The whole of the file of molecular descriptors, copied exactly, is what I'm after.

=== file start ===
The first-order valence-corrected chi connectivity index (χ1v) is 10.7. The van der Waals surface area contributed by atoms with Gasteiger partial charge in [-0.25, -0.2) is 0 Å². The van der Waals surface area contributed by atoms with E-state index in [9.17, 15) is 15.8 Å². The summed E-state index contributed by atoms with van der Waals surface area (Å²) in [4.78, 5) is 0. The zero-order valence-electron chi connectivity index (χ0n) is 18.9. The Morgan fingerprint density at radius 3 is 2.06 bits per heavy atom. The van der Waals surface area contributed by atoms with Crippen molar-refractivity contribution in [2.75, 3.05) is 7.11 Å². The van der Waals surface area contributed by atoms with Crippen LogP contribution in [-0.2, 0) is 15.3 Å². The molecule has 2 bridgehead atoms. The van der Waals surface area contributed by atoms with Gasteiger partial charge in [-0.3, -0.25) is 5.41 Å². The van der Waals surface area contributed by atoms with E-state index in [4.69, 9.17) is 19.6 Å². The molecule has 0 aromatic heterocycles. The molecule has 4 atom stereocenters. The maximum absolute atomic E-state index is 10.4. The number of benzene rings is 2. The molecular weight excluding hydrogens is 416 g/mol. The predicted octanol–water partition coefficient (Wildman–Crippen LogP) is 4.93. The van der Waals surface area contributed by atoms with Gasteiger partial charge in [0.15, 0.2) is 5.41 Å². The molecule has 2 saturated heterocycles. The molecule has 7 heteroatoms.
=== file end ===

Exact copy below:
The first-order valence-corrected chi connectivity index (χ1v) is 10.7. The van der Waals surface area contributed by atoms with Gasteiger partial charge in [-0.25, -0.2) is 0 Å². The van der Waals surface area contributed by atoms with E-state index in [9.17, 15) is 15.8 Å². The summed E-state index contributed by atoms with van der Waals surface area (Å²) in [4.78, 5) is 0. The zero-order valence-electron chi connectivity index (χ0n) is 18.9. The Morgan fingerprint density at radius 3 is 2.06 bits per heavy atom. The van der Waals surface area contributed by atoms with Crippen molar-refractivity contribution in [2.75, 3.05) is 7.11 Å². The van der Waals surface area contributed by atoms with Crippen LogP contribution in [-0.2, 0) is 15.3 Å². The molecule has 2 bridgehead atoms. The van der Waals surface area contributed by atoms with Gasteiger partial charge in [-0.3, -0.25) is 5.41 Å². The van der Waals surface area contributed by atoms with E-state index in [4.69, 9.17) is 19.6 Å². The molecule has 0 aromatic heterocycles. The molecule has 4 atom stereocenters. The maximum absolute atomic E-state index is 10.4. The number of benzene rings is 2. The molecular weight excluding hydrogens is 416 g/mol. The predicted octanol–water partition coefficient (Wildman–Crippen LogP) is 4.93. The van der Waals surface area contributed by atoms with Gasteiger partial charge in [0.15, 0.2) is 5.41 Å². The molecule has 2 saturated heterocycles. The molecule has 7 heteroatoms.